Toronto Reform Association, 1844, 21-22; refuses to drink toast to
Metcalfe, 27-28; presents address to Elgin, 36; his quarrel with the
Clear Grits, 40; defeated in Haldimand by W. L. Mackenzie, 40; defines
political situation in 1850, 42-43; his reply to Cardinal Wiseman's
pastoral letter, 44-45; his political principles, 46-47; takes issue
with Hincks's government, 48-49; advocates secularization of Clergy
Reserves, 55-57; runs for Kent--his platform, 61; advocates free
schools, 62; views on higher education, 62-64; his election for Kent,
64; arouses French-Canadian hostility, 65; attacks Hincks-Morin
government, 66-67; increasing power in the Legislature, 69; prodigious
industry and capacity for work, 69; attitude towards Lower Canada and
Roman Catholic institutions, 70; advocates representation by population,
71; becomes the mouthpiece of Nonconformist sentiment in Upper Canada,
71; tribute of the Cobourg Star, 72-73; pen-picture by James Young,
73-74; growth of the Globe--its declaration of principles, 74-75; in
favour of prohibition, 75,76; defeats Malcolm Cameron in Lambton, 77;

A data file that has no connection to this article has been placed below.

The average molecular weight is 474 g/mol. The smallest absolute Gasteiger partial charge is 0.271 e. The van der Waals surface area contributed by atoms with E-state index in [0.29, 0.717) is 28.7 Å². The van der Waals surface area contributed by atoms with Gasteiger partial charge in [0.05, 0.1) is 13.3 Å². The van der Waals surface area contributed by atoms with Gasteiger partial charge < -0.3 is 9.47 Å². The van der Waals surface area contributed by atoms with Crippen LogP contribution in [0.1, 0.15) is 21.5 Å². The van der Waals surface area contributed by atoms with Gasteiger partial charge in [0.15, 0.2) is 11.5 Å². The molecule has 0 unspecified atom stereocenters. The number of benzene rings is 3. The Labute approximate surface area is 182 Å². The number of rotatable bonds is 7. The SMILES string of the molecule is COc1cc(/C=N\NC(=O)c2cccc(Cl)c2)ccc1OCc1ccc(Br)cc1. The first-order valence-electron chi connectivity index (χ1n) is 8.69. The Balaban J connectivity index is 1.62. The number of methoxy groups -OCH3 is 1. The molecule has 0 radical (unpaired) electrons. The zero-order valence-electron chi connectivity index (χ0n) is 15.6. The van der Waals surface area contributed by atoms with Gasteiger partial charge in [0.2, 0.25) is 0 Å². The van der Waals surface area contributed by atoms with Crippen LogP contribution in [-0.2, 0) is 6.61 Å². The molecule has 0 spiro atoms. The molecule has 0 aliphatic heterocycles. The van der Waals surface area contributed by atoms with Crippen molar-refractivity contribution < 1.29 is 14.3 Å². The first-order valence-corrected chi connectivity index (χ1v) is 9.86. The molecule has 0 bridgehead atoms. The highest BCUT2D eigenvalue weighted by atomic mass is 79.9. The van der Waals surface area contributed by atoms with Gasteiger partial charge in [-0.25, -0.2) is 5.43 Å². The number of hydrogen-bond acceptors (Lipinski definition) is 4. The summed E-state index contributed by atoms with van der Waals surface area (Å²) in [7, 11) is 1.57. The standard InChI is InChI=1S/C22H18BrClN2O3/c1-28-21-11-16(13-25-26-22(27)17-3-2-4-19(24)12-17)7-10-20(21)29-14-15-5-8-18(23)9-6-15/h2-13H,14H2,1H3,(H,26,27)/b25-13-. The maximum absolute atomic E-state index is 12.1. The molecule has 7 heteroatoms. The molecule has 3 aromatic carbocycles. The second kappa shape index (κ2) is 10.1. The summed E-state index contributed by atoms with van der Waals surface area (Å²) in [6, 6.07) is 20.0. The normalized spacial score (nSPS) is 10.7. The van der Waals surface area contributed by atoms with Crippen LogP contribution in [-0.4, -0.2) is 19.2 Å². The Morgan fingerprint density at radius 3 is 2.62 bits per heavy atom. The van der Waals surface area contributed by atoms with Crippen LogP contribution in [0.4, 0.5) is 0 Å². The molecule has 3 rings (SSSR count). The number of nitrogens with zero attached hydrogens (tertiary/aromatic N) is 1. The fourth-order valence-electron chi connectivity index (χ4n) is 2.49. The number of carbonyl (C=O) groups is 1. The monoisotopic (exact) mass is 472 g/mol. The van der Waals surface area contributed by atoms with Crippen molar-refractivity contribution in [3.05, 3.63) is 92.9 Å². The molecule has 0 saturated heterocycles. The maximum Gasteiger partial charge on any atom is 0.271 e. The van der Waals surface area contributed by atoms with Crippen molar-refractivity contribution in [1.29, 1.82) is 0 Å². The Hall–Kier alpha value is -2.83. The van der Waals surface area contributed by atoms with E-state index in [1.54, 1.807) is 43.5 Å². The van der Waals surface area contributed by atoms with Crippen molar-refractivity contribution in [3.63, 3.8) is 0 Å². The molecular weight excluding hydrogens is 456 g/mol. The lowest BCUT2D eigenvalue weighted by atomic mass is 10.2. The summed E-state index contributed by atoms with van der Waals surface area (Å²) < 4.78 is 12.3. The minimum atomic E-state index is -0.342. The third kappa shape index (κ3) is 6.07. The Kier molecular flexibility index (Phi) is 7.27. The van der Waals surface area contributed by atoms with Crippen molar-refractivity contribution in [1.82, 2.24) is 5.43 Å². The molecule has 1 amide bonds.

the alliance with the Rouges, 78-79; his friendship with Dorion,
80-81; presses for representation by population, 84; attacked by
Macdonald, 87-91; his interest in prison reform, 91-93; personal charges
disproved, 93-97; elected for Toronto, 1857, 99; carries a motion
disapproving of selection of Ottawa as capital, 100; government defeated
and he forms administration, 101-102; relations with Sir Edmund Head,
103-104; defeated on question of dissolution, 106; the "Double Shuffle,"
106-108; his fight against negro slavery, 112-119; relations with Roman
Catholics, 121-128; opposes denominational schools, 121-123; and
clerical control, 123-128; views on Confederation, 130-132; 137-138; his
temporary retirement from public life, 139, 141; defeated in East
Toronto, 141; opposes "double majority," 143; sails for England, 1862;
interview with Duke of Newcastle, 143; marries Anne Nelson, 144;
reception in Toronto on his return, 144; assails Separate School Bill in
the Globe, 145; accepts Act of 1863 as a final settlement, 145, 146;
his letters on the political crisis, 1864, 150; proposes a federation
system of government either for Canada alone, or for all the British